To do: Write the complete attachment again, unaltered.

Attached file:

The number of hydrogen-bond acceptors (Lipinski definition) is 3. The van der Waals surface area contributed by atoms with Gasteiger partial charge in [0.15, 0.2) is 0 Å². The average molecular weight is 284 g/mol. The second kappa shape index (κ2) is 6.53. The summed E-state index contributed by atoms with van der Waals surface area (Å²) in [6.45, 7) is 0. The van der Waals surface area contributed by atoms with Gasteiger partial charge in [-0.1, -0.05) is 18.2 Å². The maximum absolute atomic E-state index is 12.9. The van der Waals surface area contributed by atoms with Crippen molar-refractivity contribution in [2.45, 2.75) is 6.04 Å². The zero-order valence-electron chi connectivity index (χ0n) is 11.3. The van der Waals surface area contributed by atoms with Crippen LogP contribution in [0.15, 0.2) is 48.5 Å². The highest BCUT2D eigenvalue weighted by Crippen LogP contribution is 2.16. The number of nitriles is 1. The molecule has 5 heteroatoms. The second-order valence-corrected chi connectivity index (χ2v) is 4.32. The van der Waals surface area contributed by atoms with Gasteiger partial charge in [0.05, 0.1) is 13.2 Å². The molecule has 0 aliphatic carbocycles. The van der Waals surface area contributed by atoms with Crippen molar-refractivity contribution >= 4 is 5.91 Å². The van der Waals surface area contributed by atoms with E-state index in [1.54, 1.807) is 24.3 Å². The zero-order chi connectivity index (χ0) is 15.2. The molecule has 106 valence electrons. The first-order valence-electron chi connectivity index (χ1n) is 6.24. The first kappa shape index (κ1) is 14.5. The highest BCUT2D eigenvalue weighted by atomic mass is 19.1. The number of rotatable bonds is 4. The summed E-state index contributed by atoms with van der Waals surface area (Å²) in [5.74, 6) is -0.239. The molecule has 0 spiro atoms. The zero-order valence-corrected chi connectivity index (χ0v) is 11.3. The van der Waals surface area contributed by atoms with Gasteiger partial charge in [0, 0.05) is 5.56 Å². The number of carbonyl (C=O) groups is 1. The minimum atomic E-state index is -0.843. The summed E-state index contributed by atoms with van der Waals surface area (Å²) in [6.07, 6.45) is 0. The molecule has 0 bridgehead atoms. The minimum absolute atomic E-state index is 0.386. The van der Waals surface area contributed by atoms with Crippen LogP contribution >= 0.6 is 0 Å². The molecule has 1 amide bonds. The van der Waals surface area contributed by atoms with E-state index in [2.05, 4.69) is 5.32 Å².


The number of hydrogen-bond acceptors (Lipinski definition) is 3. The van der Waals surface area contributed by atoms with Gasteiger partial charge in [0.15, 0.2) is 0 Å². The average molecular weight is 284 g/mol. The second kappa shape index (κ2) is 6.53. The summed E-state index contributed by atoms with van der Waals surface area (Å²) in [6.45, 7) is 0. The van der Waals surface area contributed by atoms with Gasteiger partial charge in [-0.1, -0.05) is 18.2 Å². The maximum absolute atomic E-state index is 12.9. The van der Waals surface area contributed by atoms with Crippen molar-refractivity contribution in [2.45, 2.75) is 6.04 Å². The zero-order valence-electron chi connectivity index (χ0n) is 11.3. The van der Waals surface area contributed by atoms with Crippen LogP contribution in [0.15, 0.2) is 48.5 Å². The highest BCUT2D eigenvalue weighted by Crippen LogP contribution is 2.16. The number of nitriles is 1. The molecule has 5 heteroatoms. The second-order valence-corrected chi connectivity index (χ2v) is 4.32. The van der Waals surface area contributed by atoms with Gasteiger partial charge in [0.05, 0.1) is 13.2 Å². The molecule has 0 aliphatic carbocycles. The van der Waals surface area contributed by atoms with Crippen molar-refractivity contribution >= 4 is 5.91 Å². The van der Waals surface area contributed by atoms with E-state index in [1.54, 1.807) is 24.3 Å². The zero-order chi connectivity index (χ0) is 15.2. The molecule has 106 valence electrons. The first-order valence-electron chi connectivity index (χ1n) is 6.24. The first kappa shape index (κ1) is 14.5. The highest BCUT2D eigenvalue weighted by atomic mass is 19.1. The number of rotatable bonds is 4. The summed E-state index contributed by atoms with van der Waals surface area (Å²) in [5.74, 6) is -0.239. The molecule has 0 spiro atoms. The zero-order valence-corrected chi connectivity index (χ0v) is 11.3. The van der Waals surface area contributed by atoms with Gasteiger partial charge in [0, 0.05) is 5.56 Å². The number of carbonyl (C=O) groups is 1. The minimum atomic E-state index is -0.843. The summed E-state index contributed by atoms with van der Waals surface area (Å²) in [6.07, 6.45) is 0. The molecule has 0 bridgehead atoms. The minimum absolute atomic E-state index is 0.386. The van der Waals surface area contributed by atoms with Crippen LogP contribution >= 0.6 is 0 Å². The molecule has 1 amide bonds. The van der Waals surface area contributed by atoms with E-state index in [2.05, 4.69) is 5.32 Å².